United States of America, Appellant, v. Pete Johnson, F. Douglas Mavor, Jane Kendle Mavor, Nelson T. Bruce, and Cleo Bruce, Appellees, 257 F.2d 530 (9th Cir. 1958)Annotate this Case
July 7, 1958
Charles K. Rice, Asst. Atty. Gen., Marvin W. Weinstein, Robert N. Anderson, Lee A. Jackson, Attorneys, Department of Justice, Washington, D. C., Charles P. Moriarty, U. S. Atty., Seattle, Wash., for appellant.
Wright, Innis, Simon & Todd, Arthur E. Simon, Seattle, Wash., for appellees.
Before POPE, BARNES, and HAMLEY, Circuit Judges.
HAMLEY, Circuit Judge.
This action was brought to recover tax deficiencies, assessed and paid, for the year 1948. Judgment was entered for plaintiffs, and the Government appeals.
The single question presented here is whether, in exercising their right to cut certain timber, the taxpayers were cutting timber "for sale," within the meaning of § 117(k) (1) of the Internal Revenue Code of 1939, 26 U.S.C.A. (1939), § 117(k) (1). If so, as all concede, taxpayers were entitled to capital gains treatment on the proceeds received from such disposition of the logs. The trial court held that the taxpayers were cutting the timber "for sale."1
The facts are not in dispute. Pete Johnson, F. Douglas Mavor, and Nelson T. Bruce (taxpayers) are partners in the Johnson & Mavor Logging Company.2 On July 23, 1946, the partnership entered into a written contract with Puget Sound Pulp & Timber Co., relating to the timber on part of the timber company's extensive holdings in Skagit county, Washington. Under this contract, the partnership was granted the right and license to enter upon the described lands and remove all merchantable timber, under the terms and conditions specified in the agreement.
The partnership agreed to pay the timber company stumpage payments for all timber cut, in accordance with a schedule set out in the contract. It was recited, however, that these stumpage prices were based on OPA ceiling prices then in effect. A formula was stated whereby the partnership would pay increased stumpage rates if the market price of logs should be increased during the contract period. The timber company agreed to purchase from the partnership, "at current market prices," "all logs logged" by the partnership from the described lands. The partnership did not agree to sell all logs to the timber company, though in practice it did so.3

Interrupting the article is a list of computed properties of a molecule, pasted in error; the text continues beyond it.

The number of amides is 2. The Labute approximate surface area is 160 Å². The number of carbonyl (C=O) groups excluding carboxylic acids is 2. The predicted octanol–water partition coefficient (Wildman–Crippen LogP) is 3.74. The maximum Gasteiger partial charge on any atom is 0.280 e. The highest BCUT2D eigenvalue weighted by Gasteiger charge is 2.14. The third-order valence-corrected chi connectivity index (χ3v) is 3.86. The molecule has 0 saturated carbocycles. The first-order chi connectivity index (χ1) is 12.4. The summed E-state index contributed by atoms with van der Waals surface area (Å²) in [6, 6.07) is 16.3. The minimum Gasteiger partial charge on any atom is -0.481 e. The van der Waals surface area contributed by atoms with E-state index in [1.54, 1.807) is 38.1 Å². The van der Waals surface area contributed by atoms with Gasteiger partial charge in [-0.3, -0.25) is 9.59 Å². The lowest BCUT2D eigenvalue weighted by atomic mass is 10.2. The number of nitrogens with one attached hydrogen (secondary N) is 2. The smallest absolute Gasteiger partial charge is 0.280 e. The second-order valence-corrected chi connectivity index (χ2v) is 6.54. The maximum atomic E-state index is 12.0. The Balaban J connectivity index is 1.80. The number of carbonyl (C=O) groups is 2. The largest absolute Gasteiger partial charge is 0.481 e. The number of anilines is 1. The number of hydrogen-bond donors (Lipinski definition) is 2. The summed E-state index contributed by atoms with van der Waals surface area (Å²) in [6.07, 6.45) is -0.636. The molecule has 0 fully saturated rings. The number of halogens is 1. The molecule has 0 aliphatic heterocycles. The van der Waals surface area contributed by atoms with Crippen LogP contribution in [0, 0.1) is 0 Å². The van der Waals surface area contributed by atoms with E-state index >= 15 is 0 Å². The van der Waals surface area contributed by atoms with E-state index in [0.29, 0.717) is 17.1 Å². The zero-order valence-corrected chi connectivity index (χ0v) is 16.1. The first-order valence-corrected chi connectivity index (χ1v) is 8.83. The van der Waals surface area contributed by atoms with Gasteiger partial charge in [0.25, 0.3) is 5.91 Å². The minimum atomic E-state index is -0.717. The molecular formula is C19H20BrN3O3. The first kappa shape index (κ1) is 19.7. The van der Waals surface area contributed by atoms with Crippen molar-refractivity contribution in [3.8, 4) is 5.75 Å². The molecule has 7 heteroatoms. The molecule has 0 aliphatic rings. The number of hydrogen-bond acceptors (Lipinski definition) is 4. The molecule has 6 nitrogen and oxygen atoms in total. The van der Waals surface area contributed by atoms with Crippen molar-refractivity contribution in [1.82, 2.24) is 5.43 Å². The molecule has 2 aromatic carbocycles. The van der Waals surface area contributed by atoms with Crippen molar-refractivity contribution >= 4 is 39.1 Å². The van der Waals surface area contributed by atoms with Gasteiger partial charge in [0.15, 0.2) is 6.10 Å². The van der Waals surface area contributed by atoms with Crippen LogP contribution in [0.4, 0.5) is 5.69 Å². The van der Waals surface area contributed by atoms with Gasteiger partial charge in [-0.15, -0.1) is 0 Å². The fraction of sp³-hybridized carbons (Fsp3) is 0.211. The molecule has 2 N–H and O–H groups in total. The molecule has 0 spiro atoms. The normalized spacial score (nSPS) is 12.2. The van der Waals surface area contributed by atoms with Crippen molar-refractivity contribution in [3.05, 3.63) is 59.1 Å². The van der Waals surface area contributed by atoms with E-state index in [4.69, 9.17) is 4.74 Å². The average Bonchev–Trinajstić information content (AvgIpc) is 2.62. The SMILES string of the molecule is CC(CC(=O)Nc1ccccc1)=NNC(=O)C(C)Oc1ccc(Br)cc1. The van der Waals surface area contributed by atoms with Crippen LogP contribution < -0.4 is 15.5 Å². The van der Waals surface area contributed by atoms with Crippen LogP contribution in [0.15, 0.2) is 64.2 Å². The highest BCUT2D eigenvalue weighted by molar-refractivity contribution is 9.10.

The contract referred to the timber company as "Owner," and to the partnership as "Logger." It provided that the agreement should be in effect until December 31, 1949, "by which time it is agreed the Logger shall log and deliver all timber from the lands described * * *."4
The formula set out in the contract with regard to stumpage prices gave the timber company the benefit of any rise in the market price of logs, after taking into account any increase in the partnership's direct labor cost. It did not protect the partnership with respect to stumpage prices in the event of a drop in the market price of logs, or in the event of an increase in direct labor costs where there was no increase in the market price of logs.5
Paragraph 11 of the contract provided that "all logs" should be branded with the brand or brands designated by the timber company before they left the land, "and all logs shall be scaled in Owner's name." Mavor testified, however, that, to the best of his knowledge, not all of the logs were branded with the timber company's name. "Some of them were branded, perhaps, with our own brand, our own log brand," he stated. The contract required the partnership to pay all taxes normally associated with logging. No reference was made in this instrument to real or personal property taxes, nor was there any testimony as to who paid them.6